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The Complex Ethics of Creation in Producer Yuanhao Du’s Patrick

One unique and very satisfying quality of film is that it allows a story to be presented as if it is reality, even if only for a short while. When done expertly, it exceeds mere entertainment to become a medium to move the audience emotionally and inspire introspection as well as debate. As mankind’s relationship with science evolves, movies which explore the possible consequences allows us a deeper means of consideration. Patrick is a film which displays how cloning might effect both clone and humans. The story goes deep to present ideas that question what is life, awareness, and responsibility. An Official Selection of the Marina del Rey Film Festival, Arizona International Film Festival, Pasadena International Film Festival, and others, Patrick has already accumulated awards from the New York Film Awards, Los Angeles Film Awards, South Cinematographic Academy Film & Arts, and many more. The story is deeply moving and forward minded. The film’s Executive Producer, Yuanhao Du, was deeply invested in the film’s creation and manifestation. Yuanhao’s commitment and talent led Patrick to its exceptional final form and accolades across the board with audiences and critics. His efforts confirm that the talent behind a production is equally important as that visible on screen.

Patrick is a teenage boy being raised by his single mother. While he has a loving home, he can’t seem to shake the confusion he feels about his past; that gnawing sense that he should remember more than he does. Eavesdropping on his parents quarreling, he discovers that the reason for his blurry memory is that he is in fact a clone of the original Patrick who died. Beyond the typical teenage defining of self, this Patrick must decide who he really is and how to proceed forward. Though this theme is placed in the context of cloning, Yuanhao confirms that it is the prevalence of labeling in society imposed on all of us which attracted him to the story. There is a universality here that is applicable to anyone, clone or not. Yuanhao relates, “People hate to let our past and labels to decide who we are, but meanwhile, we can unconsciously go back to our old paths and repeat the same mistakes. That`s a curse. We hate those labels but most of the times we actually already get used to it and it becomes a part of us. We are afraid to break that because if we do, then we need to deny something of ourselves. In the story, Patrick tries to get rid of his old identity and live as a new human rather than somebody`s copy. He doesn`t realize that he actually has the same drinking issues as the original Patrick.”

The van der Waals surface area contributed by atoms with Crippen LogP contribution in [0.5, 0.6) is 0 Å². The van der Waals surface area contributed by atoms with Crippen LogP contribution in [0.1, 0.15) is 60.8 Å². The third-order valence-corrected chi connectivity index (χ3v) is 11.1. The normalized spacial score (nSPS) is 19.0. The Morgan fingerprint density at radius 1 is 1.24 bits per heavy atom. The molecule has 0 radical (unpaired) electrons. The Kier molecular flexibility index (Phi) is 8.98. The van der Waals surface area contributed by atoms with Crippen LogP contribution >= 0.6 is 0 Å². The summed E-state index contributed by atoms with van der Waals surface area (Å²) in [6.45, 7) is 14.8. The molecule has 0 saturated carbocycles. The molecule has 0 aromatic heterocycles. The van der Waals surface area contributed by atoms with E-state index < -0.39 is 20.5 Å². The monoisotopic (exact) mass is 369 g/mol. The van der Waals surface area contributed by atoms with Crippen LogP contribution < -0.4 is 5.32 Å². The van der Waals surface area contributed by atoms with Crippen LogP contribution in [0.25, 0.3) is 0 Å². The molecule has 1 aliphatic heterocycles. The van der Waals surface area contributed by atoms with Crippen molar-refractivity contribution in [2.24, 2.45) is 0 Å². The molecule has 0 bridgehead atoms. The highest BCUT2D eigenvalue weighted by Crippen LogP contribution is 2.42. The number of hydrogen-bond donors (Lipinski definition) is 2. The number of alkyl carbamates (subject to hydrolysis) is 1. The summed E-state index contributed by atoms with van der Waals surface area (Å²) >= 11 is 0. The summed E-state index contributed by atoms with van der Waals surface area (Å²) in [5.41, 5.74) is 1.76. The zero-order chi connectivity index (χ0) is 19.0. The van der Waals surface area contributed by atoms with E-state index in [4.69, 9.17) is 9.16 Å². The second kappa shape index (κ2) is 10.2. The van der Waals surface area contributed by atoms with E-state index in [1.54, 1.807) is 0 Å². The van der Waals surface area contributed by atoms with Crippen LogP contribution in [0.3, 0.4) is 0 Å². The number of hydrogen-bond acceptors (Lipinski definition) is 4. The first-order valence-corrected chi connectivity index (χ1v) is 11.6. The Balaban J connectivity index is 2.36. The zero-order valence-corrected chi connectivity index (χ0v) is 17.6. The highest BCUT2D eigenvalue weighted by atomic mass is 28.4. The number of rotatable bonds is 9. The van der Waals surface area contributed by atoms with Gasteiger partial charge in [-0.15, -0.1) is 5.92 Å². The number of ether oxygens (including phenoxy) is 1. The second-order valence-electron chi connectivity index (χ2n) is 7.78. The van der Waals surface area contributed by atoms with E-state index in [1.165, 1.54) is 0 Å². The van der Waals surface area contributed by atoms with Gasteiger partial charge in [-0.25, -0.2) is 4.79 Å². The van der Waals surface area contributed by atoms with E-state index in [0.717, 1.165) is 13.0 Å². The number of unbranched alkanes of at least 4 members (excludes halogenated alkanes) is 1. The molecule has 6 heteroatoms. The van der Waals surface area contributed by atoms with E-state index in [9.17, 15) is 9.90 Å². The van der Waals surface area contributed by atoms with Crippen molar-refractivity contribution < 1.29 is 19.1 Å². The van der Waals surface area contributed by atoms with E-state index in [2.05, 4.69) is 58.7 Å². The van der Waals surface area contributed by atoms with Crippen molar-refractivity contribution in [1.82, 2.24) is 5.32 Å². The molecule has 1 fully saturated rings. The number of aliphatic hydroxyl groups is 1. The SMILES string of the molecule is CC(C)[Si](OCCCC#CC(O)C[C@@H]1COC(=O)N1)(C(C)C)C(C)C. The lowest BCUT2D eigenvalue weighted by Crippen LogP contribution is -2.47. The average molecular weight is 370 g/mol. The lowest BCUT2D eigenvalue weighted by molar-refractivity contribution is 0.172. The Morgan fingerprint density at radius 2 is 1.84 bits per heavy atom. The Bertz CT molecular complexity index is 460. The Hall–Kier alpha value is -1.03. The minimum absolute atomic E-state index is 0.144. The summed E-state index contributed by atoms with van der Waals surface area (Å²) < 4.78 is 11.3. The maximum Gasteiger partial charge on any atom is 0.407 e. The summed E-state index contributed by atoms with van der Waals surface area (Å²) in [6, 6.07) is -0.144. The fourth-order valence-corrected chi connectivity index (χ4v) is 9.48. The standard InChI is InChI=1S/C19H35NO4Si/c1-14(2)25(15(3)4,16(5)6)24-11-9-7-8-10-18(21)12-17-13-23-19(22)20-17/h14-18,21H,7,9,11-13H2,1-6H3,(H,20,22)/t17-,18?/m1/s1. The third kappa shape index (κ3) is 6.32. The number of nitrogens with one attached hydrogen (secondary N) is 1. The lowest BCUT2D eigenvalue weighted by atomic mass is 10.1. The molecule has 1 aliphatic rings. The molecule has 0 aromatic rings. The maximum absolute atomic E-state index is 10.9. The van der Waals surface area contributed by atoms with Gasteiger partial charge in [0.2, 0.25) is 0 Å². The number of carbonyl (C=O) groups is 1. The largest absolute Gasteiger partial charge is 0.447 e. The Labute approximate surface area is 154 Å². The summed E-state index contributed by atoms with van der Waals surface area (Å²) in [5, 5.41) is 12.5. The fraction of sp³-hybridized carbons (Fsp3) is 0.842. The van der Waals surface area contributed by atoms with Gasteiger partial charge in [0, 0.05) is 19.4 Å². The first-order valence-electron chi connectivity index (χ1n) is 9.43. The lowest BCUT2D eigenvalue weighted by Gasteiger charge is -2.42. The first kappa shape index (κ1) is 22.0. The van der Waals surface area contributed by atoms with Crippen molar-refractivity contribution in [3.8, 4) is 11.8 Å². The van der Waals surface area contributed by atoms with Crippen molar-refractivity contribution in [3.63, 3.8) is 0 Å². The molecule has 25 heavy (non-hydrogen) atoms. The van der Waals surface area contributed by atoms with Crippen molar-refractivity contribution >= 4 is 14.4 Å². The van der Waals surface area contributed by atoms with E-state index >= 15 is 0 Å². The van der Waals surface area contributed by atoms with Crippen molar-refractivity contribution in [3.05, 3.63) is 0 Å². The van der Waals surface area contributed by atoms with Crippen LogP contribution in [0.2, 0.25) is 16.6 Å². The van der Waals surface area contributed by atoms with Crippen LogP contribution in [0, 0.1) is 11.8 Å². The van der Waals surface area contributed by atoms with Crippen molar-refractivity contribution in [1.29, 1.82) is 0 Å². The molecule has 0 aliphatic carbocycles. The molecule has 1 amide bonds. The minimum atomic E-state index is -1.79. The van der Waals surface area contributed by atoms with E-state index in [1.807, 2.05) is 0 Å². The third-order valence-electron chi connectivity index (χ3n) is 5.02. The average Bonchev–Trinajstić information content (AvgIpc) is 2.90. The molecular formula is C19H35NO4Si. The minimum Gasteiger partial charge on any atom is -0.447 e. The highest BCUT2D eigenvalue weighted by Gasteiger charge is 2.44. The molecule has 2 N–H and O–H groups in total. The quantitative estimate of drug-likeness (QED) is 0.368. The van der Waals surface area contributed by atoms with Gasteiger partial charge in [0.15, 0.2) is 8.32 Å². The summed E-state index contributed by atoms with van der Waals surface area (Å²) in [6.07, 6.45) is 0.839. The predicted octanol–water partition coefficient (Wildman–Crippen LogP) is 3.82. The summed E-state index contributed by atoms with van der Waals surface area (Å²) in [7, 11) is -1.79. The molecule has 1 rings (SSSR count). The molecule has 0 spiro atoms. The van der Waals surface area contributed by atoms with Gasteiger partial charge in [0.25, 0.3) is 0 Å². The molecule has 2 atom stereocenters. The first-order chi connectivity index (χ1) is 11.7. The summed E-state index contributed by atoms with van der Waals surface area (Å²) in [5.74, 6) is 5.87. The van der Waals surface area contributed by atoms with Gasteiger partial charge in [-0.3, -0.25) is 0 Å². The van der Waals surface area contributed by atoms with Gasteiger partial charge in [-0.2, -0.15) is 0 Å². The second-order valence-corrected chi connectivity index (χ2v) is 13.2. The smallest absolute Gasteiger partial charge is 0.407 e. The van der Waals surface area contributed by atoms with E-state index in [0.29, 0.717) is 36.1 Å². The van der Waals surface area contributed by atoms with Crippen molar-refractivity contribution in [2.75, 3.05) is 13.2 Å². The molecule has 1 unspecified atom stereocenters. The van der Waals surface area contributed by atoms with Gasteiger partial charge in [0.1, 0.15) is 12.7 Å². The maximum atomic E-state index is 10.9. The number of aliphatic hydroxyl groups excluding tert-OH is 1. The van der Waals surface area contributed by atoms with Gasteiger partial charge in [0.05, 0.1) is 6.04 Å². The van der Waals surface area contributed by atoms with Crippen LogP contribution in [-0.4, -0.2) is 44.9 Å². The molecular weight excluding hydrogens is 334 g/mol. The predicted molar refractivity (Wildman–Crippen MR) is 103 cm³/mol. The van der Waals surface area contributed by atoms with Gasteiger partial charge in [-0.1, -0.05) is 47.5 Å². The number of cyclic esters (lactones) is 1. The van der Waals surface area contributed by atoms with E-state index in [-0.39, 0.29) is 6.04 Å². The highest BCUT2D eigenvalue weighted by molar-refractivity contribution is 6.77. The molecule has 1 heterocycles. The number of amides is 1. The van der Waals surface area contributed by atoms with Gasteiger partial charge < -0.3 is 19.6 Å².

Dakota Henry as Patrick, is transfixing. Yuanhao was close to giving up on the film after an exhaustive search for the perfect actor to inhabit the title role. Unwilling to compromise, he finally found an audition tape from a nineteen-year-old actor in Tennessee [Dakota Henry] and flew him out for an in person audition. The EP declares, “Dakota is an amazing actor. He’s going to be a big star in the future and getting him for this film was a real coup.”

It’s no secret that obtaining financing for films in America is tougher than it has ever been. More than any other facet of his involvement, Yuanhao’s contributions in this arena may be the most vital. Beyond hiring a talented and efficient crew, he devised a budget analysis system that attracted a number of Chinese investors to back the film. Differences between the way the films industries of the U.S. and China operate have often impeded this type of investment but having a foothold in the film industries of both countries has enabled Yuanhao to devise his own method that appeals to both. The outcome is undeniable benevolent considering the acclaim Patrick has already received. Those who work within the industry understand that Yuanhao is someone who can fill many roles in the production of a film with exceptional skill. As Executive Producer and two-time Oscar Winner (Lieberman in Love, Ray’s Male Heterosexual Dance Hall) Jana Sue Memel states, “There are many talented filmmakers but Yuanhao Du stands out in his ability to self-generate, his ability to balance both the creative and financial aspects of a production. His tireless work in post-production and unwillingness to settle for nothing less than the best will lead him to join the highest ranks of filmmakers.”

Written by Patrick Wilson

The Complex Ethics of Creation in Producer Yuanhao Du’s Patrick Reviewed by JaamZIN on 7:59:00 AM Rating: 5
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